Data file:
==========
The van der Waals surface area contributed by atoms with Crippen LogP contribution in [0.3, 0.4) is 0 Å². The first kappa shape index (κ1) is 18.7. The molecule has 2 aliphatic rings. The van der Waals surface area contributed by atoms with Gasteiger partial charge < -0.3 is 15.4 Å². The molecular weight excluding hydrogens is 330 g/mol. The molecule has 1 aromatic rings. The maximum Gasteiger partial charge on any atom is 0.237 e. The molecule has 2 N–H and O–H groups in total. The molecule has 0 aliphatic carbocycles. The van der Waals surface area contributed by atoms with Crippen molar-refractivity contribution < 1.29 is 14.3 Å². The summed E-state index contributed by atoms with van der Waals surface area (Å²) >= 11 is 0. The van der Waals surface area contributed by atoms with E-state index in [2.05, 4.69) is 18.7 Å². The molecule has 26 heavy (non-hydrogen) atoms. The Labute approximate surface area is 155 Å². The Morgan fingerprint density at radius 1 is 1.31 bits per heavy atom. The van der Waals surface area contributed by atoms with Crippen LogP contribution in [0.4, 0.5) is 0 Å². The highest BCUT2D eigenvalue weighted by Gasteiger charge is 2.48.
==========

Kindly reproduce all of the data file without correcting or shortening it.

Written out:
The van der Waals surface area contributed by atoms with Crippen LogP contribution in [0.3, 0.4) is 0 Å². The first kappa shape index (κ1) is 18.7. The molecule has 2 aliphatic rings. The van der Waals surface area contributed by atoms with Gasteiger partial charge < -0.3 is 15.4 Å². The molecular weight excluding hydrogens is 330 g/mol. The molecule has 1 aromatic rings. The maximum Gasteiger partial charge on any atom is 0.237 e. The molecule has 2 N–H and O–H groups in total. The molecule has 0 aliphatic carbocycles. The van der Waals surface area contributed by atoms with Crippen molar-refractivity contribution < 1.29 is 14.3 Å². The summed E-state index contributed by atoms with van der Waals surface area (Å²) >= 11 is 0. The van der Waals surface area contributed by atoms with E-state index in [2.05, 4.69) is 18.7 Å². The molecule has 26 heavy (non-hydrogen) atoms. The Labute approximate surface area is 155 Å². The Morgan fingerprint density at radius 1 is 1.31 bits per heavy atom. The van der Waals surface area contributed by atoms with Crippen LogP contribution in [0.4, 0.5) is 0 Å². The highest BCUT2D eigenvalue weighted by Gasteiger charge is 2.48.